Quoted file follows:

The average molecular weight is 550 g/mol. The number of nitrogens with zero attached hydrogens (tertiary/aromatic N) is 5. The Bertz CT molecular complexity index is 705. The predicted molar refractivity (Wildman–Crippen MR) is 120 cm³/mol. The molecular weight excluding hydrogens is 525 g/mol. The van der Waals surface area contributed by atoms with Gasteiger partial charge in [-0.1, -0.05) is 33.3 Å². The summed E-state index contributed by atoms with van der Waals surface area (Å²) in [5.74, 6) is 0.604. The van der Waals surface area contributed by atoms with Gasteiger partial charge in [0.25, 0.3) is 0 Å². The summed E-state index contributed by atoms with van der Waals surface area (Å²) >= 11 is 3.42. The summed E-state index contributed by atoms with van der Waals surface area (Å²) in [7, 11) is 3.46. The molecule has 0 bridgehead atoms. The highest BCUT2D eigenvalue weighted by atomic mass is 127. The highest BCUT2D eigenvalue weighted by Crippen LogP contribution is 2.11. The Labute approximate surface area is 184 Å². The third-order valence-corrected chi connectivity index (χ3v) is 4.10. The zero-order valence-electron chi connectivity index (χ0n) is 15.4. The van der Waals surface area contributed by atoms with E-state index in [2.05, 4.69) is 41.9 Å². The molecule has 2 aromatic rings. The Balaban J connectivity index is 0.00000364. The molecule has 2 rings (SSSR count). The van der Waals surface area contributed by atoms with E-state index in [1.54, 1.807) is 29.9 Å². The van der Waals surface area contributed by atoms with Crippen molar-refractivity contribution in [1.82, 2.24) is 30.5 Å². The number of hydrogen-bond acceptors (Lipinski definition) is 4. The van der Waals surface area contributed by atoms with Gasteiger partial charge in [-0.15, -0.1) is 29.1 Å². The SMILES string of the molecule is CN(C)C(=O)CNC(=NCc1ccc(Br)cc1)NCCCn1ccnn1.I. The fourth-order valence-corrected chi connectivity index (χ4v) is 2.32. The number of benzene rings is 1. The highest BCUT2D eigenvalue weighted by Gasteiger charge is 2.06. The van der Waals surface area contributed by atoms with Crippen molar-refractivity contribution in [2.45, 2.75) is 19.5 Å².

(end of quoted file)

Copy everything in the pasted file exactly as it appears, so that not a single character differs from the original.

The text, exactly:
The average molecular weight is 550 g/mol. The number of nitrogens with zero attached hydrogens (tertiary/aromatic N) is 5. The Bertz CT molecular complexity index is 705. The predicted molar refractivity (Wildman–Crippen MR) is 120 cm³/mol. The molecular weight excluding hydrogens is 525 g/mol. The van der Waals surface area contributed by atoms with Gasteiger partial charge in [-0.1, -0.05) is 33.3 Å². The summed E-state index contributed by atoms with van der Waals surface area (Å²) in [5.74, 6) is 0.604. The van der Waals surface area contributed by atoms with Gasteiger partial charge in [0.25, 0.3) is 0 Å². The summed E-state index contributed by atoms with van der Waals surface area (Å²) >= 11 is 3.42. The summed E-state index contributed by atoms with van der Waals surface area (Å²) in [7, 11) is 3.46. The molecule has 0 bridgehead atoms. The highest BCUT2D eigenvalue weighted by atomic mass is 127. The highest BCUT2D eigenvalue weighted by Crippen LogP contribution is 2.11. The Labute approximate surface area is 184 Å². The third-order valence-corrected chi connectivity index (χ3v) is 4.10. The zero-order valence-electron chi connectivity index (χ0n) is 15.4. The van der Waals surface area contributed by atoms with E-state index in [2.05, 4.69) is 41.9 Å². The molecule has 2 aromatic rings. The Balaban J connectivity index is 0.00000364. The molecule has 2 rings (SSSR count). The van der Waals surface area contributed by atoms with E-state index in [1.54, 1.807) is 29.9 Å². The van der Waals surface area contributed by atoms with Crippen molar-refractivity contribution in [1.82, 2.24) is 30.5 Å². The number of hydrogen-bond acceptors (Lipinski definition) is 4. The van der Waals surface area contributed by atoms with Gasteiger partial charge in [-0.15, -0.1) is 29.1 Å². The SMILES string of the molecule is CN(C)C(=O)CNC(=NCc1ccc(Br)cc1)NCCCn1ccnn1.I. The fourth-order valence-corrected chi connectivity index (χ4v) is 2.32. The number of benzene rings is 1. The highest BCUT2D eigenvalue weighted by Gasteiger charge is 2.06. The van der Waals surface area contributed by atoms with Crippen molar-refractivity contribution in [2.45, 2.75) is 19.5 Å².